• Targeted therapy focuses on cancer cells that produce excess HER2 protein. Targeted medications go into the bloodstream and can treat all areas of the body. Targeted drugs may be suggested when chemotherapy is not effective. Targeted therapy may also make other treatments more effective.

  • Immunotherapy uses medications to boost your immune system, making it possible to fight the cancer cells.

  • Chemotherapy, which uses drugs to kill cancer cells, is often used to help reduce the chances of cancer recurrence.

Treatment for Regional Breast Cancer Recurrence

Surgery, such as a lumpectomy or mastectomy, is typically the most common course of treatment and is used to remove the cancer and nearby lymph nodes if not already done so with the first surgery.

Radiation therapy is sometimes used following surgery. It may be the primary treatment in some cases, but only if you did not receive radiation during your initial treatment.

Drug treatments, such as chemotherapy, targeted therapy, or hormone therapy, may be suggested as the treatment for regional recurrent cancer. Sometimes it is recommended following surgery or radiation therapy.

Methods for Treating Distant Breast Cancer Recurrence

Hormone therapy is usually the first treatment if your cancer is hormone receptor-positive. This treatment has fewer side effects than chemotherapy.

Chemotherapy is usually recommended if your cancer is hormone receptor-negative or if hormone therapy has stopped working.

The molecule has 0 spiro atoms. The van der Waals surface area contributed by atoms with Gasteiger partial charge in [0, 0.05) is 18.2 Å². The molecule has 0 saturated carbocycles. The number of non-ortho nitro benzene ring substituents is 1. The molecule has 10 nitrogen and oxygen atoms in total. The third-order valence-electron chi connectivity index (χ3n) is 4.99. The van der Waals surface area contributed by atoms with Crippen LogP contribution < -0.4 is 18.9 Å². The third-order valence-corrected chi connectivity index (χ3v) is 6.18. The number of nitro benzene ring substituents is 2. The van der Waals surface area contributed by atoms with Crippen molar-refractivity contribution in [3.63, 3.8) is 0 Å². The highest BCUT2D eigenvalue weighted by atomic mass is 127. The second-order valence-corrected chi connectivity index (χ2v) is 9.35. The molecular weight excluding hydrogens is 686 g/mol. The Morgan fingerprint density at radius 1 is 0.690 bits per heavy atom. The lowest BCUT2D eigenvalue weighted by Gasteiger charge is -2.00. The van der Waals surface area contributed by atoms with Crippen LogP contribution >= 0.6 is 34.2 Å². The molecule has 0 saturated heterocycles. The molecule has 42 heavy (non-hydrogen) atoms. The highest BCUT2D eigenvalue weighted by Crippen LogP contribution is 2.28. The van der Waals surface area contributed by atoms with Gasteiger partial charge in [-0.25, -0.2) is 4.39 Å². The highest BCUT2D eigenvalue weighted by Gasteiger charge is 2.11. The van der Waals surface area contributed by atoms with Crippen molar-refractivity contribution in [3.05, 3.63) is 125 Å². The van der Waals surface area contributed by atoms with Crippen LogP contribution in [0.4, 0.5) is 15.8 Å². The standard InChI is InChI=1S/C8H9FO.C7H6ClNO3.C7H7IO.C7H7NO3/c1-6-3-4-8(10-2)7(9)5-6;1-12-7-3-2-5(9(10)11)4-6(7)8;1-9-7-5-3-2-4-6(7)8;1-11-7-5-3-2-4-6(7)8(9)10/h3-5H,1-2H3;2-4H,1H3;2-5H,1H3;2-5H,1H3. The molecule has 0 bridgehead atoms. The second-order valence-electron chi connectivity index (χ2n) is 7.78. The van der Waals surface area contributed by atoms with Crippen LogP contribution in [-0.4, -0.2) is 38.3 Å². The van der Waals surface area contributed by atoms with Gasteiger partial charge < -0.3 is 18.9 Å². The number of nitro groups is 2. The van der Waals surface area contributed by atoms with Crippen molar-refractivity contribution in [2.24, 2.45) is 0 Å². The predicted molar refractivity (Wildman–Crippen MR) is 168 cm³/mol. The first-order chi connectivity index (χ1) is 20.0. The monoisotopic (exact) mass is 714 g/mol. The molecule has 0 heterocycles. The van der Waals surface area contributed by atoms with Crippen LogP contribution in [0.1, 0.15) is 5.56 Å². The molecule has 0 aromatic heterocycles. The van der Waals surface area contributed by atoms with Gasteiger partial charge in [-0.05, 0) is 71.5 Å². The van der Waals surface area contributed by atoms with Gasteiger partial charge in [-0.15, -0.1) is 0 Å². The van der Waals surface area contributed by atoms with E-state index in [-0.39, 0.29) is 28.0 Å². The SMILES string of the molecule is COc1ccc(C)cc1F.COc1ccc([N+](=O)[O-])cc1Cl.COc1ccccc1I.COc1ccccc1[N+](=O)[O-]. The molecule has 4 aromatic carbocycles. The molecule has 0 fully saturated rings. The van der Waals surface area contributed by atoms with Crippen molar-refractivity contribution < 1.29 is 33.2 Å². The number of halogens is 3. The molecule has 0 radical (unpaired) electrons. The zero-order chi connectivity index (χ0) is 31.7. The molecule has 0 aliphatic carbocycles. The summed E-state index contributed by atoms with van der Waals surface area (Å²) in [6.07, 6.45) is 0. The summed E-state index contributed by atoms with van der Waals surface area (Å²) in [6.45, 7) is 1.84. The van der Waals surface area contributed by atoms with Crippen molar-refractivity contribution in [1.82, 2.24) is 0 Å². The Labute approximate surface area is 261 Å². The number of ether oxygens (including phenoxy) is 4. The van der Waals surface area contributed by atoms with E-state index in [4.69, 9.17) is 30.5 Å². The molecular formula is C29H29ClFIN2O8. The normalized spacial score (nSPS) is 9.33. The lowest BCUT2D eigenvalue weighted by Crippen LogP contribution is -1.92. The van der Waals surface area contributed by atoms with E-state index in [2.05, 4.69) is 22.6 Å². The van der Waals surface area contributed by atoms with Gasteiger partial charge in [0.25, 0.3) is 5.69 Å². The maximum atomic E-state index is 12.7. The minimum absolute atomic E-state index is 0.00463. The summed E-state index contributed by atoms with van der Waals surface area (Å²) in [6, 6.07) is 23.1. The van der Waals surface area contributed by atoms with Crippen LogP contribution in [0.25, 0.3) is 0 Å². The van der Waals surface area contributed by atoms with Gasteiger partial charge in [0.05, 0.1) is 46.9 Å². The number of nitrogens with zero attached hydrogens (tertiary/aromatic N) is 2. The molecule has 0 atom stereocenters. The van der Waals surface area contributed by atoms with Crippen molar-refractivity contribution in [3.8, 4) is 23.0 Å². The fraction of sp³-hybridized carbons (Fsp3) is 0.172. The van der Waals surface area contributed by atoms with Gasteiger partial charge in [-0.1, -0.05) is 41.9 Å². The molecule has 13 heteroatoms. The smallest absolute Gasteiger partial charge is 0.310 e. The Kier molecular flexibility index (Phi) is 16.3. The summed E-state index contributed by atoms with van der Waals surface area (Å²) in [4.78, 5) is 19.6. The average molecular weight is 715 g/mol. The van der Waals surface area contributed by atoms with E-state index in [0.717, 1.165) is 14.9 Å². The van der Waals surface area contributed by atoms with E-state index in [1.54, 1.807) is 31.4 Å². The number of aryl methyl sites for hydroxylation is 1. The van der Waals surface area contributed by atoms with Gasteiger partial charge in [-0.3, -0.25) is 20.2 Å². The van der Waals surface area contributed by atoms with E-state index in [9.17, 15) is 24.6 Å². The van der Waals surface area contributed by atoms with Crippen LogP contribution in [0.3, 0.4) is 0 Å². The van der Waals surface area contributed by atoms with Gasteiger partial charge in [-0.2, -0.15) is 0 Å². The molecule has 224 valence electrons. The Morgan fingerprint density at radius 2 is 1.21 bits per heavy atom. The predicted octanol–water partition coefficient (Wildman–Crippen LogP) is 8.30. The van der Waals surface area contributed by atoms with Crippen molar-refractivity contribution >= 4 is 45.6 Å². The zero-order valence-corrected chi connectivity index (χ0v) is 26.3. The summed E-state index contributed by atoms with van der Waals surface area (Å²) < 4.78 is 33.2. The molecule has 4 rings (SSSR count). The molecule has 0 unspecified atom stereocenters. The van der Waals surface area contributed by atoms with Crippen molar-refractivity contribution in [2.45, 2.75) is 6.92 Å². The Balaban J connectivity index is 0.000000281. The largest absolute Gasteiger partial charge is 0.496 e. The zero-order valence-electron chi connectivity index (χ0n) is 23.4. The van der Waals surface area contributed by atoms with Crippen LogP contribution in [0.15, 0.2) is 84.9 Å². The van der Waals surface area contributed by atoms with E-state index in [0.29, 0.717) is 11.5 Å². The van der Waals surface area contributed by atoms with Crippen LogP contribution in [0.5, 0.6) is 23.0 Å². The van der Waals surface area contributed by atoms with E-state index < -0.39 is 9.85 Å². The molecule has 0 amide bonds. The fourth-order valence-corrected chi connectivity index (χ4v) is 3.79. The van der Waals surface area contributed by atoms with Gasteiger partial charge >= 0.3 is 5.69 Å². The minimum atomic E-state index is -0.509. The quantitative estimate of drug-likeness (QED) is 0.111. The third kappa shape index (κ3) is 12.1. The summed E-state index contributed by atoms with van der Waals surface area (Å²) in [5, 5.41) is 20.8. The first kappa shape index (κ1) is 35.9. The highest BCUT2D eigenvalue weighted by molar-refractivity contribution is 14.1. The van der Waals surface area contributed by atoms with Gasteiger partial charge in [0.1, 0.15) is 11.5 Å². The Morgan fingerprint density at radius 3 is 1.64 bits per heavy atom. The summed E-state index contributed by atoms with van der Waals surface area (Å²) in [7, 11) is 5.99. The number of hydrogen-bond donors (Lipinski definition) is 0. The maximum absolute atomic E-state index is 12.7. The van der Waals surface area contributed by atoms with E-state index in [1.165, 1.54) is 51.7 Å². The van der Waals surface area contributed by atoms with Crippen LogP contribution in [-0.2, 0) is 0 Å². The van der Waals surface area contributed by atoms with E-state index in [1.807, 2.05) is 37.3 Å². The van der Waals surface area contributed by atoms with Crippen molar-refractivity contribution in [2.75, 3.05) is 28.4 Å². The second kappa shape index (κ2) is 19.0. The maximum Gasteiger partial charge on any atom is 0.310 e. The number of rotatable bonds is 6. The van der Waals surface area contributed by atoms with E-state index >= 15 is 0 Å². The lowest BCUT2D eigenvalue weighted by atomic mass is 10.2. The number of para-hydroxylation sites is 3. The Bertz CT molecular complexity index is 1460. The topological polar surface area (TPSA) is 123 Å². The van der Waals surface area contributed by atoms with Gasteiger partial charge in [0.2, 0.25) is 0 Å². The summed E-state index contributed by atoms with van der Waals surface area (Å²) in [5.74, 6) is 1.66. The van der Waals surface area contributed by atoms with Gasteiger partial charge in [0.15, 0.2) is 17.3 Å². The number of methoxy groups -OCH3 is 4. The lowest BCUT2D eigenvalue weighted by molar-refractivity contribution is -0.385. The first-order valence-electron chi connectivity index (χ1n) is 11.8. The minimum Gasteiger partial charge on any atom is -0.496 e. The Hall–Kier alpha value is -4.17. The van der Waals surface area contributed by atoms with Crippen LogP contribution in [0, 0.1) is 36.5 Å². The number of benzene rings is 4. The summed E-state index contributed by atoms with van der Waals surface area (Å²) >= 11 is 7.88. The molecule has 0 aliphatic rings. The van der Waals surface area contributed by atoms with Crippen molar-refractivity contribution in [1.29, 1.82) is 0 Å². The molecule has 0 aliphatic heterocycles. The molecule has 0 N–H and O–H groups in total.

Targeted therapy may be an option if your cancer cells respond to targeted medications.

Immunotherapy helps your own body's immune system fight cancer by interfering with the cell proteins that help cancer cells hide from immune system cells. Sometimes, immunotherapy is combined with chemotherapy.

Bone-building medications can reduce the risk of fractures and help manage bone pain.

Radiation therapy can be recommended to manage symptoms.

You should work with your breast cancer doctor to determine the best course of action based on where your breast cancer has returned and the best possibility for a successful outcome. In addition to the factors above, the specifics about the type of recurrent breast cancer you have will largely determine the treatments available to you. Typically, you can expect a combination of treatment methods.

Comprehensive Recurrent Breast Cancer Treatment in South Chicago

Breast cancer research, including clinical trials available to patients at Affiliated Oncologists, has made it possible for new and effective treatments to be FDA approved that help treat metastatic and recurrent breast cancer. This brings promising news for patients diagnosed with recurrent breast cancer.


4 Ways Breast Cancer Treatment Has Recently Improved

breast cancer doctor holding a pink awareness ribbon for breast cancer treatment advances

The breast cancer specialists at Affiliated Oncologists are available to assist with treatment for recurrent cancer, even if you did not receive your initial treatment with us. We also provide second opinions on treatment plans. Our offices are located in the south Chicago suburbs including Chicago Ridge, Mokena, Hazel Crest, Palos Heights, New Lenox, Oak Lawn and Orland Park.


Categories: Breast Cancer